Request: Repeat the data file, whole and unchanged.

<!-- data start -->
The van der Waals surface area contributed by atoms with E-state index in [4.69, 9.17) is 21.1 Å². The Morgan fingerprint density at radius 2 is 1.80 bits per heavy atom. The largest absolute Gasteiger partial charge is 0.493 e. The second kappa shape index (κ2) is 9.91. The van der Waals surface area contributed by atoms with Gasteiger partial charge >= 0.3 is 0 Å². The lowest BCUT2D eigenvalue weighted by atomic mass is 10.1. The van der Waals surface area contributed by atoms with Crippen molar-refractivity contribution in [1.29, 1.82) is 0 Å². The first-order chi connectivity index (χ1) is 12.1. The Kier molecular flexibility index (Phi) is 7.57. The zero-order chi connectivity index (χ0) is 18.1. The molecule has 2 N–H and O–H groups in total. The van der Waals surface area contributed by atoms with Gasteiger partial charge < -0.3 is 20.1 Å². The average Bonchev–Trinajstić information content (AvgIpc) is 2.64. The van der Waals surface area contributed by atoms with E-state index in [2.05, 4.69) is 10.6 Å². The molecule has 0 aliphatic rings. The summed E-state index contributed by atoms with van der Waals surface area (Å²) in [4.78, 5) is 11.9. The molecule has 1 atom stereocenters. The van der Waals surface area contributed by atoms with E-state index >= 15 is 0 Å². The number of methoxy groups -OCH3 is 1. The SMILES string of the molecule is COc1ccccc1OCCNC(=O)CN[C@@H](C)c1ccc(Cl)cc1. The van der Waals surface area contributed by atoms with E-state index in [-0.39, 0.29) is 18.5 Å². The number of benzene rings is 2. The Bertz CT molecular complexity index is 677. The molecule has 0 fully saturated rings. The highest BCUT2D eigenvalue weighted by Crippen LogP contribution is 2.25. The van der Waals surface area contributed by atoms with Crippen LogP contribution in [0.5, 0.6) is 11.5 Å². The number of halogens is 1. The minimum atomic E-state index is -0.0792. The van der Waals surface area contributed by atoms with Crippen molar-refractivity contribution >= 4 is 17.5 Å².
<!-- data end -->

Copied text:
The van der Waals surface area contributed by atoms with E-state index in [4.69, 9.17) is 21.1 Å². The Morgan fingerprint density at radius 2 is 1.80 bits per heavy atom. The largest absolute Gasteiger partial charge is 0.493 e. The second kappa shape index (κ2) is 9.91. The van der Waals surface area contributed by atoms with Gasteiger partial charge >= 0.3 is 0 Å². The lowest BCUT2D eigenvalue weighted by atomic mass is 10.1. The van der Waals surface area contributed by atoms with Crippen molar-refractivity contribution in [1.29, 1.82) is 0 Å². The first-order chi connectivity index (χ1) is 12.1. The Kier molecular flexibility index (Phi) is 7.57. The zero-order chi connectivity index (χ0) is 18.1. The molecule has 2 N–H and O–H groups in total. The van der Waals surface area contributed by atoms with Gasteiger partial charge < -0.3 is 20.1 Å². The average Bonchev–Trinajstić information content (AvgIpc) is 2.64. The van der Waals surface area contributed by atoms with E-state index in [2.05, 4.69) is 10.6 Å². The molecule has 0 aliphatic rings. The summed E-state index contributed by atoms with van der Waals surface area (Å²) in [4.78, 5) is 11.9. The molecule has 1 atom stereocenters. The van der Waals surface area contributed by atoms with E-state index >= 15 is 0 Å². The number of methoxy groups -OCH3 is 1. The SMILES string of the molecule is COc1ccccc1OCCNC(=O)CN[C@@H](C)c1ccc(Cl)cc1. The van der Waals surface area contributed by atoms with E-state index in [-0.39, 0.29) is 18.5 Å². The number of benzene rings is 2. The Bertz CT molecular complexity index is 677. The molecule has 0 fully saturated rings. The highest BCUT2D eigenvalue weighted by Crippen LogP contribution is 2.25. The van der Waals surface area contributed by atoms with Crippen LogP contribution in [0.5, 0.6) is 11.5 Å². The number of halogens is 1. The minimum atomic E-state index is -0.0792. The van der Waals surface area contributed by atoms with Crippen molar-refractivity contribution >= 4 is 17.5 Å².